PROMISING PRACTICES FOR PANDEMIC PLANNING Toolkit provides guidance on home care for the sick

Editor's Note: CIDRAP's Promising Practices: Pandemic Influenza Preparedness Tools online database showcases peer-reviewed practices, including useful tools to help others with their planning. This article is one of a biweekly series exploring the development of these practices. We hope that describing the process and context of these practices enhances pandemic planning.

Jan 2, 2008 (CIDRAP News) – As healthcare facilities become overwhelmed during pandemic influenza, many of the sick may have to receive care elsewhere, including at home. The "Stay at Home Toolkit for Influenza," developed by health officials in Maryland's Montgomery County, offers the public practical guidelines on how to nurse ill household members.

The simple guide, from the Montgomery County Department of Health and Human Services Public Health Services, highlights prevention and caregiving with outlines on what people should or should not do when assisting those sick with the flu.

Rachel Abbey and Betsy Burroughs of the county's Advanced Practice Center (APC) for Public Health Emergency Preparedness and Response compiled the toolkit and said the idea developed following suggestions from other public health officials about the necessity for home care guidelines.

"During a pandemic, in order to deal with surge, we would need residents to take care of sick people," said Abbey, a program specialist at the APC.

Determining the need
According to federal estimates based on past pandemics, as many as 90 million people nationwide could become infected in either a moderate or a severe pandemic. At least 45 million will require outpatient care in either scenario; during a severe pandemic, 9.9 million may need hospitalization. Demand is expected to outpace hospital capacity, forcing people to rely on alternate care sites, including homes.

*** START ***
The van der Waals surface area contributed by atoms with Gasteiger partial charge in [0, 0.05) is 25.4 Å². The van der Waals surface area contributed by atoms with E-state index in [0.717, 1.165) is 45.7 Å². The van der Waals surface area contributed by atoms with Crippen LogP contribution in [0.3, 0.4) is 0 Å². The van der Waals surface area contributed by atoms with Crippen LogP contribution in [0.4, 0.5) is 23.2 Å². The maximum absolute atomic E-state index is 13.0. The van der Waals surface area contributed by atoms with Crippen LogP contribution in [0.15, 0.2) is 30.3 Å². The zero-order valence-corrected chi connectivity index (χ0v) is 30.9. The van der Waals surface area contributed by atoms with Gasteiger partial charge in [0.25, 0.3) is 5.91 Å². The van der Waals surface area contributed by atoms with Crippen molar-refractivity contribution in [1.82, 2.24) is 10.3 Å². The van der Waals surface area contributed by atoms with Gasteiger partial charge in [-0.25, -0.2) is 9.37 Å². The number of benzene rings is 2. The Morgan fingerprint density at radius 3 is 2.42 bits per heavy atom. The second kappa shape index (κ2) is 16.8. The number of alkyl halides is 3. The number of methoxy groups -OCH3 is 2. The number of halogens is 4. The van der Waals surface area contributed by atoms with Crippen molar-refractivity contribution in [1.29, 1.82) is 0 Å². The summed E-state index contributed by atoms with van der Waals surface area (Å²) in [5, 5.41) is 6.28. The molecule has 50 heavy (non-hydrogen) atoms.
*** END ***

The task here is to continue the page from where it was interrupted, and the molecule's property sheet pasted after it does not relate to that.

Montgomery County has the highest population in the state of Maryland, with nearly a million people. A "medium-level" pandemic could cause almost a quarter of a million illnesses in the county, with 133, 235 requiring outpatient care and 2,742 hospitalizations, while a severe pandemic could infect almost 300,000 residents, according to county statistics. Of these, about 160,000 would need outpatient care and 3,290 would require hospitalization.

Prevention tips are especially essential, because each infected person is expected to transmit infection to two other people, according to the US government's planning Web site (http://www.flu.gov/).

Abbey and Burroughs said they solicited expert feedback from nurses and other healthcare workers while creating the content areas for the toolkit, which also uses public health information from various sources, including the Centers for Disease Control and Prevention, the US Department of Health and Human Services, and Public Health – Seattle & King County, among others.

The county has developed other tools to help the public prepare. Aside from a pandemic flu Web site, www.montgomerycountymd.gov/pandemicflu, staff members have made presentations on preparedness at community forums and events about pandemic influenza. In addition, the county has launched a bus ad campaign encouraging hand washing and cough etiquette specific to seasonal influenza.